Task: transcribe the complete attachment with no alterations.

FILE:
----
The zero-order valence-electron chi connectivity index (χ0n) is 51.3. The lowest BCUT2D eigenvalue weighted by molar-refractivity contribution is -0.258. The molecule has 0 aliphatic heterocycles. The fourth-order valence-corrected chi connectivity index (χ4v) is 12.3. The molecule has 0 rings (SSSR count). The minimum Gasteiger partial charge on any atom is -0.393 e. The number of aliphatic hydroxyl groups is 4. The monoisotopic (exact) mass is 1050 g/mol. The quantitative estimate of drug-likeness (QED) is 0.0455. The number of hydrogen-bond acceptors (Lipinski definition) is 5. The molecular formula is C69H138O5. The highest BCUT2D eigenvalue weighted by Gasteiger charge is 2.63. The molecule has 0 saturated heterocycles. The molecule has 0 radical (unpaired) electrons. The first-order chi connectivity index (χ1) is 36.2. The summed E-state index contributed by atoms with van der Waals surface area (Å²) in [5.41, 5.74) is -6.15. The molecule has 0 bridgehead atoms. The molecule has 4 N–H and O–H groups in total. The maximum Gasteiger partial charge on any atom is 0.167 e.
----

The zero-order valence-electron chi connectivity index (χ0n) is 51.3. The lowest BCUT2D eigenvalue weighted by molar-refractivity contribution is -0.258. The molecule has 0 aliphatic heterocycles. The fourth-order valence-corrected chi connectivity index (χ4v) is 12.3. The molecule has 0 rings (SSSR count). The minimum Gasteiger partial charge on any atom is -0.393 e. The number of aliphatic hydroxyl groups is 4. The monoisotopic (exact) mass is 1050 g/mol. The quantitative estimate of drug-likeness (QED) is 0.0455. The number of hydrogen-bond acceptors (Lipinski definition) is 5. The molecular formula is C69H138O5. The highest BCUT2D eigenvalue weighted by Gasteiger charge is 2.63. The molecule has 0 saturated heterocycles. The molecule has 0 radical (unpaired) electrons. The first-order chi connectivity index (χ1) is 36.2. The summed E-state index contributed by atoms with van der Waals surface area (Å²) in [5.41, 5.74) is -6.15. The molecule has 0 bridgehead atoms. The molecule has 4 N–H and O–H groups in total. The maximum Gasteiger partial charge on any atom is 0.167 e.